Healthy Menu Planning for the Holidays



In the spring of 2015, best-selling author Marlene Koch, @marlenekoch, “Eat More of What You Love,” joined for a twitter chat event on healthy eating during holidays.

Whether it’s Easter or Passover, Thanksgiving, Hanukkah, Christmas, Kwanzaa, or just a gathering of friends and family, holidays can be a challenge for people with diabetes.

Here is some great information for people with diabetes or their loved ones when preparing healthy meals for holiday gatherings.

April is a busy month for celebrating holidays and eating. What can I serve for Passover or Easter?

Beautiful food makes everything so special! Prepare or serve foods with lots of color – carrots, purple cabbage, fruits and vegetables. They’re abundant in the spring and full of nutrition, too.

Hard boiled eggs are also a great choice – they’re festive and healthy! Deviled eggs have just 35 calories and are appropriate for either holiday.

If that Easter basket is too great a temptation, how about a bunny tray of carrots, celery and garden delights? Serve with Ranch Dressing or a packet of Ranch seasoning mixed in Greek yogurt instead of sour cream.

And if there are children with diabetes, how about toys in their basket instead of candy and chocolate?

Just remember, holiday or any day, it’s the carbs that count. And beware of the sugar free label – sugar free isn’t always best for glucose levels.

I’m a guest at the holiday meal – how do I control what I eat?

Bring a delicious dish you enjoy and that fits your diet. Present it on a pretty serving platter and it’s a perfect hostess gift.

Or, if you’re going to close family or friends, you can always take over the kitchen yourself!

Are there any foods that are “off-limits”?

All foods are allowed at celebrations – but moderation is key! Allow yourself a few bites of indulgent foods, but don’t overdo it. Cut out the so-so high carb foods that are not special and leave room for those things you REALLY must have.

Always check out all of the options before you fill your plate, and pile the veggies on first!

How can I make my holiday menu healthier?

Substitute healthy whole foods and vegetables wherever you can.

For a healthier side dish, when making your mashed potatoes, try substituting half of the potatoes with cauliflower! You’ll get fewer carbs and more nutrition without losing any flavor. Or how about a root mash with sweet potatoes, carrots and rutabaga?

Creamed cottage cheese and non-fat Greek yogurt are lower carb, high protein alternatives to sour cream or mayonnaise in dips, deviled eggs or salads.

Want to snack on jelly beans? How about snacking on some dried fruit instead! It’s high in minerals and vitamins!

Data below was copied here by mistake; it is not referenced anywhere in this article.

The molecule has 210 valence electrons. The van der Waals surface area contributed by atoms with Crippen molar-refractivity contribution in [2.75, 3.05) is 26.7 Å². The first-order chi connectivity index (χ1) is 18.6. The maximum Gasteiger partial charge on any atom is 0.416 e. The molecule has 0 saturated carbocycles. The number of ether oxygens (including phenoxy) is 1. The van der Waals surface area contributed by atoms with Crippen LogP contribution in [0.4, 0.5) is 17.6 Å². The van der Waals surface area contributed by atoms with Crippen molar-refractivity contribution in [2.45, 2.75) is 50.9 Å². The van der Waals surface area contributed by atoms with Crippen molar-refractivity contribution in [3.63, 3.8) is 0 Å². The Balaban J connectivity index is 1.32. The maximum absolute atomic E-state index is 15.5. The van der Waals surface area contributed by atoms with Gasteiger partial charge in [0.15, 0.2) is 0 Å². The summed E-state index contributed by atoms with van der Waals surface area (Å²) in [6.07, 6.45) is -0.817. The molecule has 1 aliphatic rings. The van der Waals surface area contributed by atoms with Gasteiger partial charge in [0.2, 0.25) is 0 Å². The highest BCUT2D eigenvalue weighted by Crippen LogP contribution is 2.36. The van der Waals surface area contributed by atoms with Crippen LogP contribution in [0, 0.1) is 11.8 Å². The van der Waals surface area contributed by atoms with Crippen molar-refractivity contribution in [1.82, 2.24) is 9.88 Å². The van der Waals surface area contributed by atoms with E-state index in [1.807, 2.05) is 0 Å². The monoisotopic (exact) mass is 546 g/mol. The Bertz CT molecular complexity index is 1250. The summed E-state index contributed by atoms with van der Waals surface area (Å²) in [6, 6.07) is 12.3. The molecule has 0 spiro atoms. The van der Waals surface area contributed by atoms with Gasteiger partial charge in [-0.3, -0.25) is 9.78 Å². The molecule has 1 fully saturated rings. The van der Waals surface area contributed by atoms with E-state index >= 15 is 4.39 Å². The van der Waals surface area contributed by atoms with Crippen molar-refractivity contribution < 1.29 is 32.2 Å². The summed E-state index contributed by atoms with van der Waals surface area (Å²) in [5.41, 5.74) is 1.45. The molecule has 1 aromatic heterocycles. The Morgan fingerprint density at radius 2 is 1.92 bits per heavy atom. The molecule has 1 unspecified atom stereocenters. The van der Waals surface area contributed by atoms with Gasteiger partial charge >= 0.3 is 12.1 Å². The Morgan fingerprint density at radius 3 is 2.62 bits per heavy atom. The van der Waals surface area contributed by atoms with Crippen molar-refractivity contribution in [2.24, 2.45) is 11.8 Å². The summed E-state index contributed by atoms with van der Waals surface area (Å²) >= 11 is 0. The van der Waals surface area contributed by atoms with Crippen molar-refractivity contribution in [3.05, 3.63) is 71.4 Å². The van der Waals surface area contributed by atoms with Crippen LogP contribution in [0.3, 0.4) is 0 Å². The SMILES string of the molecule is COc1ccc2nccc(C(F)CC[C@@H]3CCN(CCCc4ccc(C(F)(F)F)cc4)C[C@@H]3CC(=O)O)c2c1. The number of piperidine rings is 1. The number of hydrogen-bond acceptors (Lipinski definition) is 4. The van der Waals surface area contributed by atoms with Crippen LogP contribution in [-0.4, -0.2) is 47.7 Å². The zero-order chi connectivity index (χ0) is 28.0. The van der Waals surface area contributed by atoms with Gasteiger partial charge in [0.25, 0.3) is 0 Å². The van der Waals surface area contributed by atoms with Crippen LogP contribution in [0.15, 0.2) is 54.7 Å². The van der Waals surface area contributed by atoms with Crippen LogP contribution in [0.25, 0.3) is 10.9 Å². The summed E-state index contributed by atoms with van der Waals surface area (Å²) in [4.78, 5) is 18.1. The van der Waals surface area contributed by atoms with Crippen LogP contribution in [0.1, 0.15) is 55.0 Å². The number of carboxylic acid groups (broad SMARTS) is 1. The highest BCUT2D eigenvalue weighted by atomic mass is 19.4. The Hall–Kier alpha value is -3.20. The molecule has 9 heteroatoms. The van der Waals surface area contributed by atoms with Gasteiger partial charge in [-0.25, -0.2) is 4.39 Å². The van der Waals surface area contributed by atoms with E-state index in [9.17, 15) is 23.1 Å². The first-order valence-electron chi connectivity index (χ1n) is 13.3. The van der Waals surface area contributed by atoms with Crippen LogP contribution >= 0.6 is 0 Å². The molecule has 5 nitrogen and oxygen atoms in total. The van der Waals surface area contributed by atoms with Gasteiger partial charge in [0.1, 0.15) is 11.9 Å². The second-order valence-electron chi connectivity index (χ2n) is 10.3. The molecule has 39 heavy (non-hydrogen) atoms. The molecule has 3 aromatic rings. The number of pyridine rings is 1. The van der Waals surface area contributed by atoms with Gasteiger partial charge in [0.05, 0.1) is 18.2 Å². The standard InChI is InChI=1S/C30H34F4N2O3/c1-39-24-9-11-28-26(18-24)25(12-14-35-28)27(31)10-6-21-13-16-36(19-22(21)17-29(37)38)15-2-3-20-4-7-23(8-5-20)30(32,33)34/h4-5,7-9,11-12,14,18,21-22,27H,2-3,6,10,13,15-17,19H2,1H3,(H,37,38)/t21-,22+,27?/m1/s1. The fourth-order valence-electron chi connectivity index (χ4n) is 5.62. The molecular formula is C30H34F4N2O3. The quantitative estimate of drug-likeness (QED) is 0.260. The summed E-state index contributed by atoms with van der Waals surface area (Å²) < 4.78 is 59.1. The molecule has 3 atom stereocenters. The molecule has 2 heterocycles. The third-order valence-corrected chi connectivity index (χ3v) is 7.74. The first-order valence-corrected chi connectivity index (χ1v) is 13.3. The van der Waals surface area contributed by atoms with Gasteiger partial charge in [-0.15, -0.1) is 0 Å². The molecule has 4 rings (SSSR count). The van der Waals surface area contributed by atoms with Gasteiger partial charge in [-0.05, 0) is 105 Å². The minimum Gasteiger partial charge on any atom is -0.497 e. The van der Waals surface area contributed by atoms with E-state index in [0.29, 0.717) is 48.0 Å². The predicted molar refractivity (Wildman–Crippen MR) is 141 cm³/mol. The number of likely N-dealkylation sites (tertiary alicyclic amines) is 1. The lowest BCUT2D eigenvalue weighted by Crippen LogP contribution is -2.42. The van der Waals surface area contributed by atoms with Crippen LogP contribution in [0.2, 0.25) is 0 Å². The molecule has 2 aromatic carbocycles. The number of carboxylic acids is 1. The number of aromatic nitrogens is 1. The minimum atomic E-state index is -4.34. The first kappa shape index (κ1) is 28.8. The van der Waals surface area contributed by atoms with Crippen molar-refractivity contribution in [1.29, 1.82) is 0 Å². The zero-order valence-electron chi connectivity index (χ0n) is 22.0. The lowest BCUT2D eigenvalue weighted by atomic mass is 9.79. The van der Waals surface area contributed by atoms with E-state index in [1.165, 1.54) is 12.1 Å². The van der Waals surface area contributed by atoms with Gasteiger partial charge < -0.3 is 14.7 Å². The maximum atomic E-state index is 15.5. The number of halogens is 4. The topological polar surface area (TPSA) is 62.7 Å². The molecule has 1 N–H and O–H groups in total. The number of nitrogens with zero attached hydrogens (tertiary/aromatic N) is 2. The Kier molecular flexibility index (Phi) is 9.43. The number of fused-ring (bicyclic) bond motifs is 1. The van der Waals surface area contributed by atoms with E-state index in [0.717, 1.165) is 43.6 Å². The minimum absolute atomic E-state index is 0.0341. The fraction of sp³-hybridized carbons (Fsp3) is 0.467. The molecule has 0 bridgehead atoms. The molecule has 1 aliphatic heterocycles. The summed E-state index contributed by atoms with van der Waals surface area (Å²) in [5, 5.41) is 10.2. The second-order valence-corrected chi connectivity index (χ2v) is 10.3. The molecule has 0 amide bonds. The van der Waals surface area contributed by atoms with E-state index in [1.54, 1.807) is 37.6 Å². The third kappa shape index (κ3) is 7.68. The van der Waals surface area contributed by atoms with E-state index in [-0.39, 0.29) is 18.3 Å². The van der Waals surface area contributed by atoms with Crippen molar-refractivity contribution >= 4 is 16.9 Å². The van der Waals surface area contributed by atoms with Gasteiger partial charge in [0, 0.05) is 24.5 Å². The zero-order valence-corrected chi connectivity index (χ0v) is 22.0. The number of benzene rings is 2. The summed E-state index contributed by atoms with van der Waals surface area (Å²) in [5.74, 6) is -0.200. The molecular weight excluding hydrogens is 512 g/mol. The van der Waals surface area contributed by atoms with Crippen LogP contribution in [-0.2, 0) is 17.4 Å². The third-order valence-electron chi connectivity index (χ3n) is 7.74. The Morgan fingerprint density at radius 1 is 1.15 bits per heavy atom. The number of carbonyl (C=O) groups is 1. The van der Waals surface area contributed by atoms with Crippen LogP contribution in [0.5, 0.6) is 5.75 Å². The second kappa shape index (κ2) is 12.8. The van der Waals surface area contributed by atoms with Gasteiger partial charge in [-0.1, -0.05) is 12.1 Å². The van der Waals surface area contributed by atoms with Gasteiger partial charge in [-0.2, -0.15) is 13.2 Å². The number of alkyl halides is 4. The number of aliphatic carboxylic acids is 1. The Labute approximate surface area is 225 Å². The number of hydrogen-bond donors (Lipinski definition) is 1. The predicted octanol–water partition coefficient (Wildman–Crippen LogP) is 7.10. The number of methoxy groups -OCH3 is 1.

And did you know that chocolate can be healthy? 1-2 squares of dark chocolate – especially over 75% – has very few carbs and is full of good-for-you flavonols.

What are some of the naturally healthy foods to enjoy during Passover or Easter?

There are so many fresh, healthy foods for you to choose during the spring holidays of Easter and Passover!

Colorful fresh fruits and vegetables make any meal more festive.

Eggs are very healthy foods that are eaten at both Easter and Passover.

Lean proteins can be enjoyed at both meals. Even a Passover brisket, when well-trimmed, has just 6 grams of fat in 3oz.

How do I deal with food challenges, like eating too many carbs or taking an extra piece of cake?

Don’t worry if you overdo, think about what you will do next, not what you have already done!

Get up and get moving – it’s the best way to lower your blood glucose quickly. Then make better choices at the next meal.

A snack before a meal can help prevent overindulging. Or filling up your plate with veggies and other healthy foods before heading for the dessert table.

How can I manage my blood sugar levels during the holidays?

Eat protein at each meal and snack to help keep your blood glucose balanced. Check your levels often, and eat small snacks to help keep you from getting too hungry. Pre-celebration snacks that won’t spike your blood glucose include almonds, pistachios, veggies, cottage cheese and eggs.

Don’t forget to exercise. How about a good walk or jog the morning before a holiday party? A walk between courses helps to lower your blood sugar, too.

How do I manage alcohol consumption?

One cocktail or glass of wine for women, or two for men, is usually okay. Avoid sugary mixers, and monitor your blood sugar.

Remember that alcohol can stimulate appetite and increase the risk of hypoglycemia – so limit your consumption and have your drinks with your meal.

I’m going away – do I still have to exercise?

Never take a vacation from physical activity – especially during a holiday that revolves around eating.

You can always take a walk around the block to help keep blood sugar in check. Take your friends or family with you! Just a 10 minute walk after each meal can greatly assist in lowering your blood glucose. And it’s good for your friends and family, too.

How can I get back on track after over-indulging?

Lower your carb intake, increase proteins and make sure that you do physical activity to get your blood glucose levels back down. It’s not if you fall, but if you are able to get back up!

We are all human. To get or keep on track, make sure to keep your log going. Denial is not your friend. Think positive!!

Your diet will never be perfect and it doesn’t need to be. Make healthy choices the majority of the time and you’ll be okay.


For the full transcript of the tweet chat event, go to



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